9. Telvin Smith, LB, Jacksonville Jaguars

Entered league: Fifth round of 2014 draft

2016 overall grade: 83.5 grade (No. 14 linebacker)

2016 position salary ranking: 185th-highest-paid linebacker

A consistent and average contributor in his first two seasons (74.6 and 76.6), the third-year Florida State product is another that has taken a leap forward. Smith leads all 4-3 outside linebackers in stops, with 32, and if not for struggling in last week’s Thursday night game against the Titans, he might be even higher on this list.

10. Jay Ajayi, RB, Miami Dolphins

Entered league: Fifth round of 2015 draft

2016 overall grade: 80.3 (No. 4 running back)

2016 position salary ranking: 103rd-highest-paid running back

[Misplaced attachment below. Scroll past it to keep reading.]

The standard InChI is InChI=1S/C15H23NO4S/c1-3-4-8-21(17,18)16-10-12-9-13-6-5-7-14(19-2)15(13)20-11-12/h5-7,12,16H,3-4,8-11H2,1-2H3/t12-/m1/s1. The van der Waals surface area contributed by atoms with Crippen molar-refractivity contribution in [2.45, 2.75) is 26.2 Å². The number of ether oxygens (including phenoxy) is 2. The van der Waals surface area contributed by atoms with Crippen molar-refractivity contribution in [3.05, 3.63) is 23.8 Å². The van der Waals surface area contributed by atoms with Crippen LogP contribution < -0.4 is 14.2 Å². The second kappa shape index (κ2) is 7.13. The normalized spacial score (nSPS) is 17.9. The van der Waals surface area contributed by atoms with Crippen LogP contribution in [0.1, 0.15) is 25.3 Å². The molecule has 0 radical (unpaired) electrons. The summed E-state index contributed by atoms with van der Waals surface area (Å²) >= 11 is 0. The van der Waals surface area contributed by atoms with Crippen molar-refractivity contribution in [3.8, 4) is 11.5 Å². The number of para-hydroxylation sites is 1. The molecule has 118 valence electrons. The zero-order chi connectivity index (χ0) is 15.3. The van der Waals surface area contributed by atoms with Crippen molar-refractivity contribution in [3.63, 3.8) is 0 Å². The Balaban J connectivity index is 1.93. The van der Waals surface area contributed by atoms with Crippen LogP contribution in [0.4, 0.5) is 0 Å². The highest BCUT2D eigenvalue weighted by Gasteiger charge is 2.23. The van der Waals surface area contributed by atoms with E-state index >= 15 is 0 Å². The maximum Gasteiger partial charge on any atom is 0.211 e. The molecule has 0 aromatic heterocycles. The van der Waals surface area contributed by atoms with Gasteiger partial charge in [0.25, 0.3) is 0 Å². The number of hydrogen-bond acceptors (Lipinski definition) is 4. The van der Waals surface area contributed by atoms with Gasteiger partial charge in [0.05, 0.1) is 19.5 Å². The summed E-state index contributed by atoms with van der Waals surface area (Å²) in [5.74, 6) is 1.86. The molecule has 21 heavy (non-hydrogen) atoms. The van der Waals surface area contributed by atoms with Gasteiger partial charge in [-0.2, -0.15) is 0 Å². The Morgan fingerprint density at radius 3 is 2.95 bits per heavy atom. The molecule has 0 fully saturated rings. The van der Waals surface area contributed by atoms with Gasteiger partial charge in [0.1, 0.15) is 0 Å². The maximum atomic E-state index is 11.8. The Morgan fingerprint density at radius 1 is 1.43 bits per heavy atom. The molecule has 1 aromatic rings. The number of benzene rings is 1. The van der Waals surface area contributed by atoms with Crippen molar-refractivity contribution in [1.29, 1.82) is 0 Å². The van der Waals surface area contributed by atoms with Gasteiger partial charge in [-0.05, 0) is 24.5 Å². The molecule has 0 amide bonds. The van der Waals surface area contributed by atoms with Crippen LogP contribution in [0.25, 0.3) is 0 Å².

After a rookie campaign that saw him carry the ball no more than nine times in a single game and 49 times total (74.1 grade), Ajayi has shot up the RB rankings in recent weeks with back-to-back 200 yard games and given the Dolphins offense a huge spark, as he now has 85 carries for 514 yards. His power is the most impressive part of his game; his average of 4.12 yards after contact per attempt is the NFL’s best mark this season. That number alone would be in the top 25 in the league in overall yards per attempt. He is also first in PFF’s elusive rating metric among RBs with over 75 carries.

  • crosseyedlemon

    A handful of players will make this list each year but it’s almost always a fluke for a team to get this kind of value since everyone has access to the same scouting info. It’s far more critical for teams not to expend on high priced talent that ends up being a bust.